Do You Know the True Value of Your Assets?

It Could Affect How Much You Really Take Away from Your Divorce

When you begin the process of divorce, it can feel like a whirlwind. Not only are your emotions raw, but it’s easy to feel overwhelmed with all the details of the divorce itself. When I host divorce workshops, I like to tell attendees that they don’t need to be an expert in everything. They don’t need to be a legal expert, a financial expert, or a real estate expert. However, there is absolutely one thing they (and you) must know, and that’s the true value of all your assets. If you don’t know how much your assets are really worth, then you could lose a lot of money when your divorce is complete.

Putting Together Your Asset Inventory

One of the first homework assignments your divorce attorney will give you is to complete an inventory, which is a complete list of your assets and debts. You’ll also need to collect documentation to support what you include in the inventory. When your attorney says “complete,” they mean complete to the best of your ability! They realize your spouse may have certain documents you don’t have access to, but do your best to include every asset and liability you know about. Your list should include things like:

  • Checking and savings accounts
  • Your house and other real estate
  •  Retirement and investment accounts
  • Your vehicles
  • Jewelry
  • Student loan debt
  • Mortgage
  • Bonuses
  • Cryptocurrency wallets
  • Credit cards and any other liabilities
  • Separate property
  • Etc

Once you’ve compiled your inventory and gathered the documents you have, the next step is to determine the value of every item in your inventory. This is where you’ve got to be extra, extra careful. Your attorney will use the determined value of your assets to help you negotiate a divorce settlement with your ex or to pursue a settlement through mediation, or, if all else fails,  court. If the values you give the items on your inventory don’t reflect their true value, your settlement may not be fair at all. In fact, your ex could walk away with much more than you!

What’s It Worth When You Liquidate?

While divorce is not a taxable event, it can end up being just that if not done correctly. In many cases, an asset’s value can change (usually by decreasing) when you liquidate it. This isn’t just a case of selling off an asset for lower than your purchase price. Fees and taxes can take a big bite out of certain assets.

For example, let’s say you and your ex own a money market account and a 401k account, each with $100,000 in it. Your ex takes the money market account and you take the 401k. You’re both getting $100,000, right?

Nope. The 401k is a qualified account, which means the money was invested pre-tax. When you pull money from the account, you’ll need to pay taxes on it. If you are in a high tax bracket, that could mean losing 30% or more of the value of the money. Ouch!

Here’s another example I’ve seen many times before. Your house is worth $1,000,000. You decide to keep the house and give your ex assets to equal their share of the home’s equity. You originally purchased the house for $450,000. If you were to sell, you would earn $550,000 in capital gains. Couples are able to exclude up to $500,000 of capital gains from capital gains taxes if they lived in the home for two of the last five years. Single individuals, however, can only shelter $250,000 of capital gains on their property sales. In this case, you’d have to pay a long-term capital gains tax of 0 to 20% on the $300,000 you couldn’t shield based on your income.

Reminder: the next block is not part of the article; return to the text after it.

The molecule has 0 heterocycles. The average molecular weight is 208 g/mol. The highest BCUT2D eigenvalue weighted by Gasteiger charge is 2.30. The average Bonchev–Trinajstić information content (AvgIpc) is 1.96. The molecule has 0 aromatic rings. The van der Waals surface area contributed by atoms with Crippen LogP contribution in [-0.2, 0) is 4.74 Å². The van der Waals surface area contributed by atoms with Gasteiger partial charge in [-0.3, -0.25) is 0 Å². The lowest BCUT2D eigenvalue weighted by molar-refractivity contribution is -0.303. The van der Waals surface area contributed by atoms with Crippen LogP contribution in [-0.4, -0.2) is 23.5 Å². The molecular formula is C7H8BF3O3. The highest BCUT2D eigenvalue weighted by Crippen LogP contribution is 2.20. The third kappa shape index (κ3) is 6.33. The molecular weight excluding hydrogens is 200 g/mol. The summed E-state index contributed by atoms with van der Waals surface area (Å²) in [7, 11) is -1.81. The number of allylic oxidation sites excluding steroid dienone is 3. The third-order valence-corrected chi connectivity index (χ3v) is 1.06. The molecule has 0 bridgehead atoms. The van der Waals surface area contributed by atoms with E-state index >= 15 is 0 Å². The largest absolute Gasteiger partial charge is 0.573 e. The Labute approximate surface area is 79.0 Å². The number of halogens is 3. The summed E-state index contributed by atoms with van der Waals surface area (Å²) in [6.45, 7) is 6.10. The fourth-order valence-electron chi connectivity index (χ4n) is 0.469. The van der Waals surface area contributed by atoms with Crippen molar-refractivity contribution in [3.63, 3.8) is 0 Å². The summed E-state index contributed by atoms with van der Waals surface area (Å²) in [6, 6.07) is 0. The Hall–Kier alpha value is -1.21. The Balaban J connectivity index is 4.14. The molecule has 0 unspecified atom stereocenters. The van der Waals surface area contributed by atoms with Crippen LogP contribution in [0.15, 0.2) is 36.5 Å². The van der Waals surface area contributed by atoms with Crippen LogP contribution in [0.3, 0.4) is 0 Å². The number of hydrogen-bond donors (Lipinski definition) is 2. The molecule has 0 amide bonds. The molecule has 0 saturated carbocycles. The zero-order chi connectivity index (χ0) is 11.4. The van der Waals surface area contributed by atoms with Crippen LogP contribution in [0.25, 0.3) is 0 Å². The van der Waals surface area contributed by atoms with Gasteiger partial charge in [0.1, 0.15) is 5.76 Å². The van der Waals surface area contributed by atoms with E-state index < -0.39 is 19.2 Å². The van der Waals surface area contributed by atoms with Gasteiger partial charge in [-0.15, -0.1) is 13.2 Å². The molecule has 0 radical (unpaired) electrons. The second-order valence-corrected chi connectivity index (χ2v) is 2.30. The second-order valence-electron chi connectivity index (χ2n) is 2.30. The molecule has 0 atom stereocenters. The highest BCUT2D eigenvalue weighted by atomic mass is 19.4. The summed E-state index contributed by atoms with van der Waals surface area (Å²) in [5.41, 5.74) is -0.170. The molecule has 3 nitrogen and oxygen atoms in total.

Want another example? Here’s one that many people miss until it’s too late. Let’s say you and your spouse bought 10 shares of a certain tech stock every year in a non-qualified (or non-retirement) account. Over the past ten years, the stock has increased significantly. At the time of the divorce, you have 100 shares of the stock and decide to divide them evenly. You get 50 shares, and your ex gets 50 shares. This has to be a fair split, right?

You probably know the answer to that question by now. When you sell stocks, you’ll be taxed on the gains you earned on each individual stock. That means the more your stock increased during the time you held it, the more taxes you pay. In this scenario, the earlier the stock was purchased, the more it earned, and the more taxes you’ll owe when you sell that stock.

So, if you received 50 of the lower-cost basis stocks, you’ll face a much higher tax burden than your ex when it’s time to sell the stocks.

How Can You Know the True Value of Your Assets?

Almost every divorced person I meet tells me they wished they’d worked with me during their divorce. Too many times, men and women discover they didn’t get the divorce settlement they thought only after it’s too late. Maybe they didn’t realize an annuity included steep surrender charges for an early withdrawal or that the cryptocurrency they received could fluctuate significantly in value from day to day.

The truth is that even the best divorce lawyers aren’t financial experts and may not know what your assets are truly worth. If you want to protect yourself and ensure you fully understand the value of a potential settlement, it’s important to work with a financial advisor. I would strongly recommend working with a Certified Divorce Financial Analyst, as a CDFA® has worked with many, many clients just like you to correctly value their assets.

Find a Second Saturday Divorce Workshop Near You


Melanie Johnson, National Director of Second Saturday Divorce Workshops. is a Certified Divorce Financial Analyst (CDFA™). Since 2006, Melanie has continuously led a Second Saturday Divorce Workshop in her home city of Austin. Melanie also works as an investment advisor for Beck Capital Management, LLC.

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